THE strange name of Bunny may mean that it is the "eye" or islet covered with "buns" or reeds, or it may derive from an Anglo-Saxon word which signifies that it is an island in a hollow. Whatever is the origin of its name Bunny is an ancient place.

In the latter half of the seventeenth century Bunny was possessed by Sir Thomas Parkyns, a great, if somewhat eccentric man.

He was born in 1663 so that he just missed the Restoration of the Stuarts, and he died in 1745, so that he escaped the terrors and excitement of the Jacobite rebellion under Bonnie Prince Charlie. But he lived through stirring enough times, for surely the deposition of James II., the advent of William and Mary, the accession of Queen Anne and the rebellion in favour of the Old Pretender, to say nothing of Marlborough’s campaigns, would provide enough incident for half a dozen lives.

As a young man Sir Thomas inherited a fortune, which he proceeded to use for what he conceived to be the public good. He took his duties as a magistrate very seriously, and he studied economics as understood in his day. To further his views on economics he endeavoured to establish a union of employers, and bearing in mind that he was really a very kindly and charitable man, it is interesting to find that he proposed £5 per annum. for a ploughman and £2 10s. per annum for a female indoor domestic servant !

He was interested in local affairs and became involved in the dispute which eventually led to the building of the Shire Hall in Nottingham, and in many ways he made himself popular and useful.

To further education he composed a Latin grammar which must have been a striking production, and for the benefit of his neighbours he studied medicine "both Galenica and Paracelaie," though the benefits his neighbours derived from his services may have been doubtful.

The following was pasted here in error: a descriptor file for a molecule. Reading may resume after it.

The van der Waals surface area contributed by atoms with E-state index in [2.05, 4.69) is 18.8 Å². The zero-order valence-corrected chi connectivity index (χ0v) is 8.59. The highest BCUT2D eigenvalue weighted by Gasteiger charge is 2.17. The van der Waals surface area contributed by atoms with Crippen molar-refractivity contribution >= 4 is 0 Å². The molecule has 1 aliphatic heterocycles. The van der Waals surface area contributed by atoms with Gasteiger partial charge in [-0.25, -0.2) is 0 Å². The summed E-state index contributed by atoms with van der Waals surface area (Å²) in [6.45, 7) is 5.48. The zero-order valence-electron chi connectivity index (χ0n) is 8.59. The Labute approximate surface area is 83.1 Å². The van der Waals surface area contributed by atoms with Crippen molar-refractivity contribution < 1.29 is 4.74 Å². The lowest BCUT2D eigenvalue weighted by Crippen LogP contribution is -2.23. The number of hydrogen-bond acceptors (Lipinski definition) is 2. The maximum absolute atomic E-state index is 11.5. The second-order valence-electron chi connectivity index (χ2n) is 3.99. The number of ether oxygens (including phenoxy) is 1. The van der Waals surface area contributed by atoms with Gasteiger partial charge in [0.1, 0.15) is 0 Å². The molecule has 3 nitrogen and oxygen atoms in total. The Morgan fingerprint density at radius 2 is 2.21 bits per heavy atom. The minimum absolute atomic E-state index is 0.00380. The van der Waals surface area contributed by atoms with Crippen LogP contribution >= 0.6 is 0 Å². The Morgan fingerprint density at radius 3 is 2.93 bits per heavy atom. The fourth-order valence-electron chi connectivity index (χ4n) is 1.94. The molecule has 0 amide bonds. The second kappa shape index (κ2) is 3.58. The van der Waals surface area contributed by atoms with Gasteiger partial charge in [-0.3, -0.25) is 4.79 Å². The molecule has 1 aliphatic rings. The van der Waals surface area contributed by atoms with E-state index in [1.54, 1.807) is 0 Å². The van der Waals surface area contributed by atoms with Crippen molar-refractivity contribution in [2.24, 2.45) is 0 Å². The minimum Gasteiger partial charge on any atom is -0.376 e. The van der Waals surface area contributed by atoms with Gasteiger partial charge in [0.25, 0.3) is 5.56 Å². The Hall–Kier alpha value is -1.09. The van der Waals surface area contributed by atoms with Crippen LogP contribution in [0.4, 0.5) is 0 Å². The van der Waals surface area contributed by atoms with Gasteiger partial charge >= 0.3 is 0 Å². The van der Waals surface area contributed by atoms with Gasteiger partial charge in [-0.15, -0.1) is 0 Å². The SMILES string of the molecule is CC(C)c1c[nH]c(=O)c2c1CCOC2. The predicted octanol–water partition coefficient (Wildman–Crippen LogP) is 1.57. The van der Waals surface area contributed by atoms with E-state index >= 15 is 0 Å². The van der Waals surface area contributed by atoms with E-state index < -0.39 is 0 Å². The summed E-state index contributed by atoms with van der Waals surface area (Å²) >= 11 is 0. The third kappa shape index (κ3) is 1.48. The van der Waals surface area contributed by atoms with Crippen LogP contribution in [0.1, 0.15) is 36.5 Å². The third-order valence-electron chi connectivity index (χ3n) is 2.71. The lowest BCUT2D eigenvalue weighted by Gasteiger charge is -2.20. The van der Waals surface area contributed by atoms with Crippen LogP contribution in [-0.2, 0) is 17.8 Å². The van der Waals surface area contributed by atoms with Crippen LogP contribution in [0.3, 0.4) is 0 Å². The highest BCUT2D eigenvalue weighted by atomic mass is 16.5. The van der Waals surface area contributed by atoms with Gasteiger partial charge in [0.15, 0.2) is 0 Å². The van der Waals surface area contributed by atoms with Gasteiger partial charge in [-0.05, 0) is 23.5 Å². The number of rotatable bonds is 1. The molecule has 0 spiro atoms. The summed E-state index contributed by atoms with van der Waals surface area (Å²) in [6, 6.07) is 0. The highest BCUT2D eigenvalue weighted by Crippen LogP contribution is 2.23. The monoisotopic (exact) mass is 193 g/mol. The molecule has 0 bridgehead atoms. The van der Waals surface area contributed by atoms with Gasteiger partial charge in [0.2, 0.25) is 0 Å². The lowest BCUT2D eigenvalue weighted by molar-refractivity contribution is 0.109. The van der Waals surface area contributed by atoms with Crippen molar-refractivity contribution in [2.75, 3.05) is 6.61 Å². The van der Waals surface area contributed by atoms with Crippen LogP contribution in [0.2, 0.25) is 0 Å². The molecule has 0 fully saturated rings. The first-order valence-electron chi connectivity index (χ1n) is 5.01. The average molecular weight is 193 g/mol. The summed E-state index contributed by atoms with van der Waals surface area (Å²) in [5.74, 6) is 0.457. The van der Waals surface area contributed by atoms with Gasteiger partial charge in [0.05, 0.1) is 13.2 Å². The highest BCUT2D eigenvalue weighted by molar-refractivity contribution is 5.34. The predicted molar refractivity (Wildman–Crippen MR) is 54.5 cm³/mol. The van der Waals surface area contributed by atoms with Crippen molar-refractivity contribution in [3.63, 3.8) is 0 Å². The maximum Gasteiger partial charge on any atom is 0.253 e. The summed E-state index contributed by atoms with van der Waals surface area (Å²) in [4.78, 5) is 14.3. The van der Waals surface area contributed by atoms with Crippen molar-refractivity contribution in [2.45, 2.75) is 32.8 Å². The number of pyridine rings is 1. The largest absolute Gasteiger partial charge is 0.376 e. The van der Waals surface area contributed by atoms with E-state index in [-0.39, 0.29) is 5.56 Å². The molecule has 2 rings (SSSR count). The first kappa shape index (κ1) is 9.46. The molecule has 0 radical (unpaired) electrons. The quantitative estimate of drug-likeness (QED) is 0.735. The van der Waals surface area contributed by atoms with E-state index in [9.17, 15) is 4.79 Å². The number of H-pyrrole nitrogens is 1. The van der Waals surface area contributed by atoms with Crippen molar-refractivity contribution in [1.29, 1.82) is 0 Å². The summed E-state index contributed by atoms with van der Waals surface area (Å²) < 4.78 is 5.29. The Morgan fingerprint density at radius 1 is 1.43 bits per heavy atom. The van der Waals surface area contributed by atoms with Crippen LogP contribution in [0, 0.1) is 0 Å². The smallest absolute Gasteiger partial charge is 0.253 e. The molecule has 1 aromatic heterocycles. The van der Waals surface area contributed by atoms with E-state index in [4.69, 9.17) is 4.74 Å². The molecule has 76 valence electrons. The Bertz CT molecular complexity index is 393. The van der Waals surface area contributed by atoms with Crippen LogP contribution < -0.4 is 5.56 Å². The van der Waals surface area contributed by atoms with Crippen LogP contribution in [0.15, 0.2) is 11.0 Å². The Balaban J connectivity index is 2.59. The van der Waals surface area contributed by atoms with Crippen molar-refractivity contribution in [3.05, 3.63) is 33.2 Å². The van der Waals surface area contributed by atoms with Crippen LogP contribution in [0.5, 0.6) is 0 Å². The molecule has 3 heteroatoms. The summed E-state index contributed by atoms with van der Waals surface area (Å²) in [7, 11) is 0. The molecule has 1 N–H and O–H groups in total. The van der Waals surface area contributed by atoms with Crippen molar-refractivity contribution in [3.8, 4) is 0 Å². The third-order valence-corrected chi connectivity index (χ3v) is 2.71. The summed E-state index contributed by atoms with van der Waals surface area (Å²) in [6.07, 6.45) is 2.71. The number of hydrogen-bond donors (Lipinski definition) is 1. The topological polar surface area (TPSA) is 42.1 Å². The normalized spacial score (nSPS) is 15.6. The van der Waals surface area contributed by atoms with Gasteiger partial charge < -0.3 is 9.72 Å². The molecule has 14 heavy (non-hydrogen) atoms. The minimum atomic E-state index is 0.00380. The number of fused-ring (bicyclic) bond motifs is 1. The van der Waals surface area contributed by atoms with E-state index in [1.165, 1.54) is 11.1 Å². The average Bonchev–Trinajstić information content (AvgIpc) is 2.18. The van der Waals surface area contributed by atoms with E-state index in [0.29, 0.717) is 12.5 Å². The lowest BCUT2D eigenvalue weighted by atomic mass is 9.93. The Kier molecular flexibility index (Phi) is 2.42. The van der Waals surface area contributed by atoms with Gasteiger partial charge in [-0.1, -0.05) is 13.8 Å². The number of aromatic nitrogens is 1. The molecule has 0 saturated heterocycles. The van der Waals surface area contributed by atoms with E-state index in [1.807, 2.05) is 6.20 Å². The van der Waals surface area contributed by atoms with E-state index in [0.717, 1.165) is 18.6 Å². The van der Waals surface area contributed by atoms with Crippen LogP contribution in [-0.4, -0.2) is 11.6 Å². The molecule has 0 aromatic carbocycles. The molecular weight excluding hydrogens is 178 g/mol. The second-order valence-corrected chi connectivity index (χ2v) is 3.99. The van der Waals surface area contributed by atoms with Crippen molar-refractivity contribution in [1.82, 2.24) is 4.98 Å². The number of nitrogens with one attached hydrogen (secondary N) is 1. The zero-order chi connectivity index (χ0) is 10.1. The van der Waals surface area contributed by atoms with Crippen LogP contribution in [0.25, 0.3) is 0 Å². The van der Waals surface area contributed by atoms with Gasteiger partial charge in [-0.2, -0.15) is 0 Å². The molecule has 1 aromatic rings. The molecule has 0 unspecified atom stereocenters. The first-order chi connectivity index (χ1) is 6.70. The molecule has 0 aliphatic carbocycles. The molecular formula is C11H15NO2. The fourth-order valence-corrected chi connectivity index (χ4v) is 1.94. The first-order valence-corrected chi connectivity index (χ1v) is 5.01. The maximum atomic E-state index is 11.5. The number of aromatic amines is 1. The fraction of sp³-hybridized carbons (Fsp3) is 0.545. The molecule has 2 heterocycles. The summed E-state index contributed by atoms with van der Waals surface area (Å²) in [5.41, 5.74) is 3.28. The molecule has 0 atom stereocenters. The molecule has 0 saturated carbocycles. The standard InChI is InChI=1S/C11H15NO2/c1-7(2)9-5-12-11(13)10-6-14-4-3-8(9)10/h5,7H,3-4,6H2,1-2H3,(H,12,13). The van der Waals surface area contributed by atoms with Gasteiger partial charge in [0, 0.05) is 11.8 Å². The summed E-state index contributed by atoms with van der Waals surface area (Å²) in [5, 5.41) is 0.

Not content with making alterations to his own house to increase its comfort, about 1700 he commenced to rebuild the village of Bunny, so that Bunny is, in reality, a memorial of what a kindly and public spirited gentleman could do for the benefit of his tenants about the time that Queen Anne was on the throne, and his beautiful schoolhouse seems to have features about it which put later schoolhouses to shame !

His hobby was wrestling, and he nicknamed himself "Luctator," which means "struggler," and he spent much time and money in furthering this sport. His monument in Bunny Church represents him as a wrestler, and his Latin epitaph may be translated:

"At last he falls, the long, long contest’s o’er.
And Time has thrown him whom none threw before,
But boast not, Time, thy victory, for he
At last shall rise once more, and conquer thee."